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Fill-osophy: Proper Fill Goes Well Beyond Just Adding Loudspeakers
Looking at the possibilities and necessities in a wide range of SR situations...
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Under & Over
Almost all point source and line array systems used in performance venues and churches are trimmed at a height that facilitates even coverage to all exposed seats, and in as compact a manner as possible.

In venues with balconies, there will be seats that are shadowed by the balcony overhang. and in many venues the ceiling, or the acoustic reflectors suspended over the audience, obstruct sound from reaching the rear-most and highest seating.

The devices used for under balcony fill are likely to vary from small (i.e., dual-5 or dual-6, 2-way) to medium small (single-8 or -10, 2-way) and installed as close to the ceiling as possible. Although multipurpose loudspeakers are often deployed for this, there are purpose-built fill devices available from a wide range of manufacturers.

Over balcony devices vary from medium-small (single-8 to single-10, 2-way)  up to mid-size 2- and 3-way horn-loaded designs. Most often, we use multipurpose products adapted to this application (Figure 5).

For portable sound applications such as Broadway show bus and truck tours, under and over balcony loudspeakers are likely to be hung from lighting pipes and/or box trusses that are already installed or brought in for lighting.

Rock n’ roll shows in road houses seldom carry their own fill loudspeakers and will tie into the installed fill systems. When these are aligned and equalized to the primary system, they can work very well. However, not taking the time to measure and correct the alignment, etc. can result in severely compromised sound for those who are seated in the “wrong” seats.

Figure 5: Under balcony and over balcony fill deployment.

With installed systems, we have the opportunity (and often the need) to position under and over balcony devices in a more streamlined manner. Yoked fill loudspeakers are most often used, provided there are structural elements behind the ceiling surfaces to anchor them to. In some cases we can work with the architect/client to embed the loudspeakers into the ceiling and color-match them.

Placement & Coverage
In general, it’s good practice to position overhead fill loudspeakers forward of the target seats so that, along with delay, the acoustic energy from these is localized toward the stage.

More often than not, under balcony ceilings do not work well with recessed ceiling loudspeakers due to the direction that the sound is projected as well as the resulting limited area that these will cover.  However, acceptable results can be achieved with such loudspeakers when the ceiling is curved or angled upwards, from front-to-back.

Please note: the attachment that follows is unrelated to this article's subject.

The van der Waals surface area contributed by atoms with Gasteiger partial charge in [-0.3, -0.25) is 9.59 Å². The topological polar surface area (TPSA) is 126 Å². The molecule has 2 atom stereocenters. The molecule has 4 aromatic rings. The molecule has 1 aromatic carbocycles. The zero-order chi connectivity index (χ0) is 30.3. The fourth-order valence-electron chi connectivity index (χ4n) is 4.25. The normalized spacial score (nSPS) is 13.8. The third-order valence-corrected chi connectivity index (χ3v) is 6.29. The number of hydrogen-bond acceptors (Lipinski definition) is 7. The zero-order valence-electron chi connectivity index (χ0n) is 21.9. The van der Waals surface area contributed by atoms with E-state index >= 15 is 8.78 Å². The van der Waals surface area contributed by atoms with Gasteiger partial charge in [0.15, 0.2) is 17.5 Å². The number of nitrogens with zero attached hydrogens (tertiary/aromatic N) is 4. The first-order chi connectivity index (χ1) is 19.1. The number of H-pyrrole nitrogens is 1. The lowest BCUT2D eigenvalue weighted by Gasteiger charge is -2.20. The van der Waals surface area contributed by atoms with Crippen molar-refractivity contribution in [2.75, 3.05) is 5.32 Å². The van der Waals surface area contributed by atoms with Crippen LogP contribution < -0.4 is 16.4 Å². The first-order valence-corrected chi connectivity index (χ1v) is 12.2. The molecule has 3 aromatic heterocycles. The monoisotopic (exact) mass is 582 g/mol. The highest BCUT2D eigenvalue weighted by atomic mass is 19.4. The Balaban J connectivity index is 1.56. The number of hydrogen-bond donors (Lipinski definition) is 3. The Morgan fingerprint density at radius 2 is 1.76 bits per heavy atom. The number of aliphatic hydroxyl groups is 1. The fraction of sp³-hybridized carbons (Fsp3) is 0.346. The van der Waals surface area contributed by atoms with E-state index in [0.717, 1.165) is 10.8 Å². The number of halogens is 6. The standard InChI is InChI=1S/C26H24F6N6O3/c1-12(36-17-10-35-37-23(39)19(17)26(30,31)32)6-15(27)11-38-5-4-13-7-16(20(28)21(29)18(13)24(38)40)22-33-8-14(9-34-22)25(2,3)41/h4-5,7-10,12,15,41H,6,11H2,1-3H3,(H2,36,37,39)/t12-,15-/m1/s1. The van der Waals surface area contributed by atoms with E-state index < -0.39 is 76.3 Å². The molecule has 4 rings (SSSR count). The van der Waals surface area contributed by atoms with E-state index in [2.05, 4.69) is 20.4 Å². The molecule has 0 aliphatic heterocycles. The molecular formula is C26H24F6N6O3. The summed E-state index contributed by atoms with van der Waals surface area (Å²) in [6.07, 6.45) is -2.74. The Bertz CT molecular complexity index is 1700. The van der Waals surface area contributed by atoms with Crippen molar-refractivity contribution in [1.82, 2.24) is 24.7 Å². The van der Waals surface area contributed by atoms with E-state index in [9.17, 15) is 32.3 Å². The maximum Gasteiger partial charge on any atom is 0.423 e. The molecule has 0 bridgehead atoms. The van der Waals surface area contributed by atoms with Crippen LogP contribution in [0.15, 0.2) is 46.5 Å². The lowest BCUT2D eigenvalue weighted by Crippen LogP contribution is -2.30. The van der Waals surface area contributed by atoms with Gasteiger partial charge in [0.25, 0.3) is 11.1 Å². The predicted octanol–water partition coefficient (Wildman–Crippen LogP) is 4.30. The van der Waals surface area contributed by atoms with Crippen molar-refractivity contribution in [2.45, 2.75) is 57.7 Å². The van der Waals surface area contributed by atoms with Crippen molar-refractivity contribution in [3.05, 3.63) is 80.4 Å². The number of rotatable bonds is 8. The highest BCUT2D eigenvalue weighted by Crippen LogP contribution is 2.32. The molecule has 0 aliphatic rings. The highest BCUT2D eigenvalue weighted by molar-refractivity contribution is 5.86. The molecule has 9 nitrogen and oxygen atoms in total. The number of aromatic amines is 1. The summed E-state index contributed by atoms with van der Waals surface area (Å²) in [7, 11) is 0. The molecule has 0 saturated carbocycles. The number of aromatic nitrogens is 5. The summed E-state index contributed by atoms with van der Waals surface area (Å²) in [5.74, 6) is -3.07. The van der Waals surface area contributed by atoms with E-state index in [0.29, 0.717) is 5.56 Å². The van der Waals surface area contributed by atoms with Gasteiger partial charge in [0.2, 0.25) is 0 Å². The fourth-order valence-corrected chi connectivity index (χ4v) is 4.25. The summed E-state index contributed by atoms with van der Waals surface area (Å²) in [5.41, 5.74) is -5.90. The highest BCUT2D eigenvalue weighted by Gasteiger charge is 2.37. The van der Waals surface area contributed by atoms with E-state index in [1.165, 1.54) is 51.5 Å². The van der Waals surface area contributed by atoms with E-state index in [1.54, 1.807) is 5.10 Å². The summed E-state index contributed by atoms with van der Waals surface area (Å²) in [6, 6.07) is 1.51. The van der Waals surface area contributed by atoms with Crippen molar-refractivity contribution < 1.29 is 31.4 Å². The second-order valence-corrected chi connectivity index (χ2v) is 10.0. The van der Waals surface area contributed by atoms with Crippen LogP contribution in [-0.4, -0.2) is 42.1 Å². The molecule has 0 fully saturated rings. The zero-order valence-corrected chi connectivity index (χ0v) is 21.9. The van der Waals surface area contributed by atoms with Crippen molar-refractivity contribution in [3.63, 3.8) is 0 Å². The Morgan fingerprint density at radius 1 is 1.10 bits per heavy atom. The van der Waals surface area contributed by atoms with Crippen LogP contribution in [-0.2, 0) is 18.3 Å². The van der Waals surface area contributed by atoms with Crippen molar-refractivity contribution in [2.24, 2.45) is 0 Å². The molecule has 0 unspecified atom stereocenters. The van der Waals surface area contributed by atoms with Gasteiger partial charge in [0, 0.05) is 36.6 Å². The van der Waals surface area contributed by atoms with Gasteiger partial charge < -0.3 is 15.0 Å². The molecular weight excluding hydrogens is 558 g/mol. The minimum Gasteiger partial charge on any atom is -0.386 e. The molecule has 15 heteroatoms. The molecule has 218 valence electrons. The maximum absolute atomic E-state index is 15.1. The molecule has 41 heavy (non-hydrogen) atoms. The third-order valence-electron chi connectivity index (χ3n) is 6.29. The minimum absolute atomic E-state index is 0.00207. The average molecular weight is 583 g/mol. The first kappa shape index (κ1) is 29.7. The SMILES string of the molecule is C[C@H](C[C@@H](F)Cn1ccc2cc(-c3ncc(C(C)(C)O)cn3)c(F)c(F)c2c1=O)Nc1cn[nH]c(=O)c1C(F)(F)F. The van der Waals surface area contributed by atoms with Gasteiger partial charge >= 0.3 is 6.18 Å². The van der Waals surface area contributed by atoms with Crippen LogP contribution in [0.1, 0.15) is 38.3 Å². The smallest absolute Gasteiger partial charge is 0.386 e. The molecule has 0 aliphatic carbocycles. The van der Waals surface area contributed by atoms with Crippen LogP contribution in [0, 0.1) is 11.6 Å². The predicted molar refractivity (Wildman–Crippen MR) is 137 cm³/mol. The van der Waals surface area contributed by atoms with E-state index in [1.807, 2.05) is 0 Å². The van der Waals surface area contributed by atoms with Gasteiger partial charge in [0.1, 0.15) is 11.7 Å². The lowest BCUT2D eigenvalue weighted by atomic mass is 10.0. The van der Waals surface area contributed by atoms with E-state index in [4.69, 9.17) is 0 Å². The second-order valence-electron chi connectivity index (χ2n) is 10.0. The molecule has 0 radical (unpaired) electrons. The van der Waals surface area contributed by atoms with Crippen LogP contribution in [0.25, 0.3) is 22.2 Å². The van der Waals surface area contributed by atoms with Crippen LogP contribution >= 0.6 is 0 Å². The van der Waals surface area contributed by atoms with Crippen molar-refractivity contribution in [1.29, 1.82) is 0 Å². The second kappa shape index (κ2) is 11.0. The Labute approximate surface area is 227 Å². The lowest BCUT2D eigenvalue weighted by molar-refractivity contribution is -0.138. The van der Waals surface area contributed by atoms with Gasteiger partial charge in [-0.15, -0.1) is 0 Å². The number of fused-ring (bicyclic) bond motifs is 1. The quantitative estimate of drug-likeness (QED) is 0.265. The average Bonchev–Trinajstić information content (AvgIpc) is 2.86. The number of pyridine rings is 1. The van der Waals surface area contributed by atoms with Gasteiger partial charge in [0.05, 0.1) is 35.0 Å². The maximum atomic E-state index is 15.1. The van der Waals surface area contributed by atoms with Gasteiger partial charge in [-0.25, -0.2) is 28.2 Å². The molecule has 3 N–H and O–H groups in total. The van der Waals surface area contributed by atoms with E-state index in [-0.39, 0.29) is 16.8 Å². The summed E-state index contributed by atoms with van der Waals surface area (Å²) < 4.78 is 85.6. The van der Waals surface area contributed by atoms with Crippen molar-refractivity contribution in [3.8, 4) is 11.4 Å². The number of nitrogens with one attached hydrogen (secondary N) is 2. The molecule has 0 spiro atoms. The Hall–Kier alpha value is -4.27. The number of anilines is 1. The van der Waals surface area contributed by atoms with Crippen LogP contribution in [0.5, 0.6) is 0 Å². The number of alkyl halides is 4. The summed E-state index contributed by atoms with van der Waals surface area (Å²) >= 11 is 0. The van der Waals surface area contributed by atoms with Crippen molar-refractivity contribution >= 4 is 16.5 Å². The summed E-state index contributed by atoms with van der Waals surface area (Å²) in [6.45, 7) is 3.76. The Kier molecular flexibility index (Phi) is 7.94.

Where we place these devices and where their coverage begins are determined primarily by intuition and experience. It’s been my experience that sighting where the balcony occlusion begins to obstruct where one sees (while seated) the HF elements in the primary loudspeaker(s) simply doesn’t work and locating the fill devices 2-3 rows ahead of this point is necessary.

From this point to several feet above standing height at the rear wall determines the required vertical coverage. We should avoid reflections from the ceiling, especially when it is flat and low. Ceilings that are curved up, from front-to-back, are less of a concern. Reflections off untreated rear walls are seldom an issue because we typically angle the fill loudspeakers down and therefore the reflections are “grounded” (absorbed) by the audience.

Figure 6: Polar graphs showing coverage, in both axes, of a typical small-format 90-degree (h) by 40-degree (v) loudspeaker.

The depth of the under balcony seating determines whether one or two delay “rings” are required as well as the coverage required from these devices. Unless complex computer models are constructed (and you trust them), when determining the best-suited fill loudspeaker and how many are needed, one should (at the very least) utilize the manufacturer’s polar response graphs or beamwidth chart and pay particular attention to the coverage pattern over the 2 kHz -12.5 kHz range.

This frequency range significantly affects clarity/intelligibility as well as timing cues (localization). Note that in most cases the specified coverage is less in both axes at these higher frequencies (Figure 6).

Tom Young is the principal consultant at Electroacoustic Design Services (EDS) with both worship and performance space projects in and around New York City and throughout New England. EDS specializes in sound reinforcement system design, loudspeaker system measurement and optimization, acoustic design and noise reduction. He’s also the moderator of the Church Sound Forum here on PSW.


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